Things like seeing throughout Africa that ‘Tito’ was quite popular here and seems to be somewhat of a local hero.  Many times now I have seen roads being named after him.  Remember, our former nation was visible around the world back when it was strong enough and at one time had lots of embassies.  Now that we have all split up and Yugoslavia does not exist, Serbia has taken over that real estate and has sold some of it.  Our former embassies are are prime real estate in some countries.  Here in Zambia, I got a chance to visit our land myself and it seems like an excellent location, just closed down and waiting to be sold.  I’m pretty sure that any money that is made through those transactions goes right to Serbia – or do you think that they might split the money with us and the rest of the former Yugoslavia?  What do you think my friends?  I highly doubt that we will ever get anything from that.  Maybe it’s because no one has ever thought about this?  I can imagine that our people and our government might not be aware of such things.

Thanks to all of my media friends and their bosses here in Zambia for their time and dedication towards our cause.  Thank you to the team at Muvi Television: Ms. Corinna Paolini, Mr. Paul Shalala, Zefaniah Zulu, Costa Mwansa, Brian Mwal and Betty Nguluwe.  They all played a big role in talking about Kosovo on their talk show for hours and hours.  They were great about expresssing to their people and our government that the people of Kosovo would like to be accepted as an independenc nation by their country.  Thank you to the local radio station staff: Ms. Monde Phiri with QFM; Mutale Kani with Radio Pheonix 89.5 FM; and Lweendo Himdonde Chiko with Radio 5 FM, 89.9 Mhz.  Thank you to the newspapers:  Charles Musonda with Daily Mail Zambia; thanks to Linda Myondo, David Mataka, Charles Chisala; Elias Shilangwa with Monitor Newspaper Zambia; Roy Habaalu with The Post Newspaper; Obert Simwanza with Times of Zambia and finally, Mr. Anthony Mulowa.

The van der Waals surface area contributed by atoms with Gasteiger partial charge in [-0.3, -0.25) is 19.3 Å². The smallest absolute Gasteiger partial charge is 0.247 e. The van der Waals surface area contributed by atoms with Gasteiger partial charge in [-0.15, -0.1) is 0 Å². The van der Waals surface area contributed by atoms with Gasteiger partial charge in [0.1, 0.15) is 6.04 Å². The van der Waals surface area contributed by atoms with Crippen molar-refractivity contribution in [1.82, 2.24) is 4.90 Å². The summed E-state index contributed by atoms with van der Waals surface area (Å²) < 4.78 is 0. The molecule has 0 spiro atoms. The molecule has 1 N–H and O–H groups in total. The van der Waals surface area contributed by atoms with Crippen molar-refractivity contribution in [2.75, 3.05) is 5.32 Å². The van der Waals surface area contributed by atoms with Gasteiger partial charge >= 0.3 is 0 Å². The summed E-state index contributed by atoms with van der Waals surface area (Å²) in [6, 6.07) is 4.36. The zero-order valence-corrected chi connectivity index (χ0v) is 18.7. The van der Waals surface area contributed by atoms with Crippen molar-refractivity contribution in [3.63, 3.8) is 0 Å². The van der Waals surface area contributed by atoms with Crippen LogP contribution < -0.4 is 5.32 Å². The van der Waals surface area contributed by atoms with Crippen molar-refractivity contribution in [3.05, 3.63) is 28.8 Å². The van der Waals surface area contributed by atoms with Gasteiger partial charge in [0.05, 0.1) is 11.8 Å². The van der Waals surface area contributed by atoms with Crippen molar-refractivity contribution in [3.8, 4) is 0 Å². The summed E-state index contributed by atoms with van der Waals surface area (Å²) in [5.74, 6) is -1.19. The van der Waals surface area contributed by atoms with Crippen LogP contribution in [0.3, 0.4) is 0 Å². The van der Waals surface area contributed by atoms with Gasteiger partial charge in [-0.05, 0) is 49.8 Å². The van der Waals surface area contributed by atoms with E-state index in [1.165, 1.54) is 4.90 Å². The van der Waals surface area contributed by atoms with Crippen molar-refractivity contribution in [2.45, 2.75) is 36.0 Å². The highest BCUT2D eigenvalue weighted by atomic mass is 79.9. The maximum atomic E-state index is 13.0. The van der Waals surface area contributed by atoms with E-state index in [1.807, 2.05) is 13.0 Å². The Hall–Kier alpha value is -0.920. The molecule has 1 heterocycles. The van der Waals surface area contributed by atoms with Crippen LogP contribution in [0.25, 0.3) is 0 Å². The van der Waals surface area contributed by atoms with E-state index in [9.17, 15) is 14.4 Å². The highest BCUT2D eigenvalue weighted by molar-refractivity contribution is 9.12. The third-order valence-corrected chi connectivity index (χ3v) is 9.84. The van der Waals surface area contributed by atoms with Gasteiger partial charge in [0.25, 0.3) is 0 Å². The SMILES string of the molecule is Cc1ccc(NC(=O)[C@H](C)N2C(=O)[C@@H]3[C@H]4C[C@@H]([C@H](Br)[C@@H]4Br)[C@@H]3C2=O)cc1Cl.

Thank you to Mr. John Mulutula at the Ministry of Foreign Affairs.  He was comprehensive in our discussions and mentioned that he supports the people’s will for independence in Kosovo.  He dedicated a lot of his time and agreed to hand deliver our letter from Vlora Citaku to his boss the Minister himself.

Mr. Mario Kandalu, my taxi driver was wonderful with a great character.  He helped me a lot and knew the city well.

My friends, Zambia is a very nice place and quite functional.  Though outside of the urban areas, many people still live on less than /year, the cit I’m in still looks clean, organized, has a good infrastructure.  I can see that lots of progress has been made since Zambia was known as the British protectorate, Rhodesia.  I had a great experience and it is a place that I would feel comfortable living in for a little while.  The people here are quite nice and friendly too.

Another thing that I really liked was to look at the nice blue color of the high octane AVGAS.  I was able to fill my plane with it which gave me a small sense of joy.  The bigger joy that I got though, was that it was very cheap – only US for a liter.  The only place cheaper than that so far in Africa was in Malta.

The next country is Botwsana.  It will be the first country on this trip that hasn’t need a landing permit to land our plane.

Zambian Whatchdog

MUVI Television

MUVI Television 2

Zambia Daily Mail




DR of the Congo

Posted by flyingforkosovo On February - 16 - 2011